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“Bite-Size Bits of Local, National, and Global History”
“Bite-Size Bits of Local, National, and Global History”
Veracruz in Municipality of Veracruz, Mexico — The Gulf Coast
 

Patio of the Curtain or Dry Moat

 
 
Patio of the Curtain or Dry Moat Marker image. Click for full size.
By J. Makali Bruton, March 23, 2017
1. Patio of the Curtain or Dry Moat Marker
Inscription.
Patio de la cortadura o foso seco
Esta explanada, que se encuentra entre el muro de las argollas y la cortadura de San Fernando, fue un foso sin agua cuya función era servir de protección en caso de invasión y ataques extranjeros. Hacia esta dirección daban las aspilleras de las bóvedas que conformaban la cortadura de San Fernando, la cual estaba provista de dieciséis cañones.

Durante la última década del siglo XIX, el Fuerte de San Juan de Ulúa fue adaptado para funcionar como "Arsenal Nacional Tres", por lo que fue sometido a numerosas modificaciones arquitectónicas. Una de ellas consistió en tapar el foso, convirtiéndose en una nave industrial comunicada con la "puerta del mar" - que también fue abierta en esta época - y con el espacio de la cortadura de San Fernando, en donde estaban ubicados los talleres del arsenal.

English translation:
Patio of the Curtain or Dry Moat
This patio, located between the Wall of the Rings and the Curtain of San Fernando, originally was a moat without water whose function was to serve as additional protection in case of invasion and foreign attacks. The vaults of the Curtain of San Fernando were equipped with sixteen guns that could fire from loopholes that looked out onto the patio.

During the last decade of the nineteenth
Patio of the Curtain or Dry Moat Marker image. Click for full size.
By J. Makali Bruton, March 23, 2017
2. Patio of the Curtain or Dry Moat Marker
In this view towards the southeast, the marker is to the left. The patio is also seen here, between the Curtain of San Fernando to the left and the Gate to the Sea to the right.
century, the Fort of San Juan de Ulúa was adapted to function as "National Arsenal Three", therefore it was submitted to numerous architectural modifications. One of them was to cover the moat, which became an industrial area that opened up to the "Gate of the Sea" - which was also opened at this time - and with the area of the Curtain of San Fernando, where arsenal’s workshops were located.
 
Location. 19° 12.565′ N, 96° 7.91′ W. Marker is in Veracruz, Veracruz, in Municipality of Veracruz. Touch for map. The marker is located roughly in the southwestern part of Fort San Juan de Ulúa, on the northern edge of the patio. Marker is in this post office area: Veracruz 91700, Mexico.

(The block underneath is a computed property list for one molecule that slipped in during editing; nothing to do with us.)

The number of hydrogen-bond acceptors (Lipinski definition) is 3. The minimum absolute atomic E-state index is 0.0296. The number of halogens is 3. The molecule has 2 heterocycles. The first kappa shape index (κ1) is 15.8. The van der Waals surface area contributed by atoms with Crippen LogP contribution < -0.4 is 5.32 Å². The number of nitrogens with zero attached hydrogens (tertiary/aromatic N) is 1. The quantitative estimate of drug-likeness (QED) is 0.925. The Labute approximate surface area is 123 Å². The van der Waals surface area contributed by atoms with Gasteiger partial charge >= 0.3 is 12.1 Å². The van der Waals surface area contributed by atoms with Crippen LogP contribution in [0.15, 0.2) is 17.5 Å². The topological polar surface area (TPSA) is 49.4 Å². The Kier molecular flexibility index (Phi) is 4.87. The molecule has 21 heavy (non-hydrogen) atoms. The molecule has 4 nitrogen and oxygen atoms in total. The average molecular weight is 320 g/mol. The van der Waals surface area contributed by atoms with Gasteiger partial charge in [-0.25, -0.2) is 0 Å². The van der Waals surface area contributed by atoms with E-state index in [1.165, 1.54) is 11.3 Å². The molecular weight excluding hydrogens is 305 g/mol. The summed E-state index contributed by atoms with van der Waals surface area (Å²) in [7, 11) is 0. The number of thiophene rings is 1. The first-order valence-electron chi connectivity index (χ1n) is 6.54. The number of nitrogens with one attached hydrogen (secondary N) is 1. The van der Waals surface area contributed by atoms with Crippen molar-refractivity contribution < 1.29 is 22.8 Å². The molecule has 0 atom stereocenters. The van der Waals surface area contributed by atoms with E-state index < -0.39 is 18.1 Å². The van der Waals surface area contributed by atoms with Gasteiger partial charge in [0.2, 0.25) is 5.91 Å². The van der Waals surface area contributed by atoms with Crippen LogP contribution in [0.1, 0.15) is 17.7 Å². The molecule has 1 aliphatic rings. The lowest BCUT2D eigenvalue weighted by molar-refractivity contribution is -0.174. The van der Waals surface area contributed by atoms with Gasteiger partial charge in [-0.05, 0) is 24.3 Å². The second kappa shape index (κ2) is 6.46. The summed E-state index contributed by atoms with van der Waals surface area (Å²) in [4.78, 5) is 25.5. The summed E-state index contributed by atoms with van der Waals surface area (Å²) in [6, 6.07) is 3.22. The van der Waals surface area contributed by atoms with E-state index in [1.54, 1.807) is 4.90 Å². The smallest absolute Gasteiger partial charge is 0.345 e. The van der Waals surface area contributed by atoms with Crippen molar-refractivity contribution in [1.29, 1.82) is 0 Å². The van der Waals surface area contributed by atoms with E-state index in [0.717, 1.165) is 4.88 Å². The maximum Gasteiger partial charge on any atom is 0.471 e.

Other nearby markers. At least 8 other markers are within walking distance of this marker. The “Curtain” of San Fernando (a few steps from this marker); The Bastion of San Pedro (a few steps from this marker); The Wall of the Rings (within shouting distance of this marker); The Last Stronghold of the Spanish in Mexico (within shouting distance of this marker); The Governor's House (about 90 meters away, measured in a direct line); The Bastion of San Crispin (about 90 meters away); General Miguel Barragán (about 90 meters away); Benito Juárez in Prison in San Juan de Ulúa (about 120 meters away). Touch for a list and map of all markers in Veracruz.
 
Categories. Forts, CastlesMan-Made Features
 
A nearby additional marker on a Mexican government meeting in 1980 image. Click for full size.
By J. Makali Bruton, March 23, 2017
3. A nearby additional marker on a Mexican government meeting in 1980

En este sitio se efectuo
la III reunion de la republica.
"…No es la vigencia de la
imperial la que habra de
resolver el problema de la unidad
del mundo, es la subscripcion
libre y soberana de las
naciones constituidas."
Lic. Jose Lopez Portillo
Presidente Constitucional de los
Estados Unidos Mexicanos
San Juan de Ulua, Ver., a 5 de febrero de 1980.

English translation:
In this site was held the III Reunion of the Republic.
"... It is not the validity of the imperial
that will solve the problem of unity in the world, it is the free and sovereign subscription to the constituted nations."
José López Portillo
Constitutional President of the United Mexican States
San Juan de Ulúa, Veracruz, February 5, 1980.
 
 
Credits. This page was last revised on June 11, 2017. This page originally submitted on June 10, 2017, by J. Makali Bruton of Querétaro, Mexico. This page has been viewed 72 times since then. Photos:   1, 2. submitted on June 10, 2017, by J. Makali Bruton of Querétaro, Mexico.   3. submitted on June 11, 2017, by J. Makali Bruton of Querétaro, Mexico.
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